UPS is expensive. We’re testing some methods that will allow us to ship 2nd day or 3rd day and keep the product cold. Dealers get free shipping when they buy a case.

Either way, it is my hope that your product will be proven through my testing, as well as others, so that TSS can have some competition.

Could you please answer a few questions for me?

1. What is the difference between the Turbo-start and regular versions of your product? From what I can tell, the Turbo-start #700 is a highly concentrated version of the #7, but both include the same bacteria and ingredients. The turbo-start#700 requires overnight shipping and refrigeration, which really bumps the price up, so it's not likely I would be using it for any kind of testing purposes, or that it would be something that many new aquarists would invest in. So why does the #700 require refrigeration while the #7 doesn't?

TurboStart 700 is the exact same product concentrated more than 15x what you get in FritzZyme #7.

To answer the second part of your question you need to know that nitrifying bacteria cannot form spores or otherwise go dormant. No matter what we (or our competitors) do, the biology of nitrifying bacteria limits us as to what we can do to keep it viable in the bottle. The more bacteria that are present, the more resources they use. The warmer the temperature, the faster their metabolism operates. With the TurboStart 700 we use the colder temperatures to slow down the metabolism of the nitrifiers as much as we can which allows us to pack a much greater concentration into the bottle. It is a delicate balance though, because freezing will kill the bacteria and if unrefrigerated for more than a few hours the bacteria lose viability at that density.

There are also some proprietary techniques we have to keep the bacteria alive in bottles but I can’t comment on those. I’m sure our competitors have the similar methods they would not talk about.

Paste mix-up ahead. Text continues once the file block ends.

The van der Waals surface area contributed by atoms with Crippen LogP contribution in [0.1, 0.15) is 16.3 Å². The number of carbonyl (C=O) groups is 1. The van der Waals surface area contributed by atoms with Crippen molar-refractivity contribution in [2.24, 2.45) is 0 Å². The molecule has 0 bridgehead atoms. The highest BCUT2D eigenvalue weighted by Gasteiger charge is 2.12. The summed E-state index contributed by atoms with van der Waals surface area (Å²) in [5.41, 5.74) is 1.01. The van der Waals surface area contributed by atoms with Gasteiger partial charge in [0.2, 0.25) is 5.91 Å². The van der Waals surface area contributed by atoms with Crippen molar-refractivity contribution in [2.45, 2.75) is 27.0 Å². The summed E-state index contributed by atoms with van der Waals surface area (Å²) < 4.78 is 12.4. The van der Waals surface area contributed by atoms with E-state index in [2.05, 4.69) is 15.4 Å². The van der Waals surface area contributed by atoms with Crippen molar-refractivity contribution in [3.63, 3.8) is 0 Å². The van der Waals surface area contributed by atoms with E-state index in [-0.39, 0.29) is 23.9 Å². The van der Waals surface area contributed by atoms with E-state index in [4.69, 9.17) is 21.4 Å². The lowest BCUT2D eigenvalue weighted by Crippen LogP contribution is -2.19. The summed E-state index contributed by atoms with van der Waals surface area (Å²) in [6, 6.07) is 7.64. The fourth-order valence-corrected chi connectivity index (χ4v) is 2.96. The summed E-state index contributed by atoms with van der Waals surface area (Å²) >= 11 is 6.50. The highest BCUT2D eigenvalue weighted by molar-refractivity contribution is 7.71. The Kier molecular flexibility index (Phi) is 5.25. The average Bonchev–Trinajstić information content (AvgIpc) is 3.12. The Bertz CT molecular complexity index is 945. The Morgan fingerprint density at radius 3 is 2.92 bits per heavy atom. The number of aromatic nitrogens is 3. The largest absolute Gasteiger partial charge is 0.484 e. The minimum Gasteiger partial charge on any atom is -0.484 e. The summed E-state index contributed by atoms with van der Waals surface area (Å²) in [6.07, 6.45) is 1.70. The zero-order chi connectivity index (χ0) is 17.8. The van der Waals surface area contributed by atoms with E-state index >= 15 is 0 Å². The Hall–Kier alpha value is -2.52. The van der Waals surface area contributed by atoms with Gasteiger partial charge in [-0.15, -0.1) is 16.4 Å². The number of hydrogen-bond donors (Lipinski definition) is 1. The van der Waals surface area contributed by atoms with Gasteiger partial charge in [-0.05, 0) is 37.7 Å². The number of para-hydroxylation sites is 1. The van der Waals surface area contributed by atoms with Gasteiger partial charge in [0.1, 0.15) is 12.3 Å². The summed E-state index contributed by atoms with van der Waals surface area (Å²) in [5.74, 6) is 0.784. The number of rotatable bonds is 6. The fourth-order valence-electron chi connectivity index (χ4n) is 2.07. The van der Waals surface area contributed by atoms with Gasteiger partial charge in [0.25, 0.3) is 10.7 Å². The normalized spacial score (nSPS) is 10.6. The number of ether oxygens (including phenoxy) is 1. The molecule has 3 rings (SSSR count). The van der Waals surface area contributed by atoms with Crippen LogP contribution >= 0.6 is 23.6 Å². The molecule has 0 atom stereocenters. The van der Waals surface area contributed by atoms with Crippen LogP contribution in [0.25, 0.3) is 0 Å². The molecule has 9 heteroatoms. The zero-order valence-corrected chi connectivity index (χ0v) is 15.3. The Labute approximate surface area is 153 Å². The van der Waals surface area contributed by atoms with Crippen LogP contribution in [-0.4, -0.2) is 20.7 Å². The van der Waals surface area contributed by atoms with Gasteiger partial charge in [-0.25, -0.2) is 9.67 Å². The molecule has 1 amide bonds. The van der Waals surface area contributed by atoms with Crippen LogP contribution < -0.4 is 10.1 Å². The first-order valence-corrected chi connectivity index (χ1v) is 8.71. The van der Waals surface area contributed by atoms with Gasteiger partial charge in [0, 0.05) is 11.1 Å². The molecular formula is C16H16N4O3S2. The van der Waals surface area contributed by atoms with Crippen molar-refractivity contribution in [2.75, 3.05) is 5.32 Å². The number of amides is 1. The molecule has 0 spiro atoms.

2. I know your site breaks down much of the science behind the nitrification process, but I want to make sure that your product is autotrophic and contains the naturally occurring bacteria that grows in the aquarium setting. As you already know, many products claim that they have the right stuff, and they obviously do not. At this point in my research I've concluded that these companies can claim pretty much anything they want.

David, we have been culturing and selling nitrifying bacteria since 1977. We started doing research in 1975 so when customers of our aquaculture division requested a non-chemical product which would reduce their fish loss. After culturing and testing a variety of species we settled on Nitrosomonas and Nitrobacter for our freshwater FritzZyme #7 and TurboStart 700.

While it is possible to adapt the freshwater nitrifiers for saltwater, they are never as effective as true saltwater species. So for our FritzZyme #9 and TurboStart 900 we selected true saltwater nitrifying bacteria from the genera Nitrococcus and Nitrosoccus.

Over the years our primary business has been selling to Zoos, public aquariums and aquaculture. In those markets, the scientific information on the limitations to preserving nitrifying bacteria have been accepted and understood. The aquarium industry has been a real challenge for us. Pet dealers and distributors have been very resistant to products with expiration dates – especially if a competitor claims to have the same product without an expiration date. Crazy as it sounds, our sales into the aquarium hobby would be much better if we did not have an expiration date.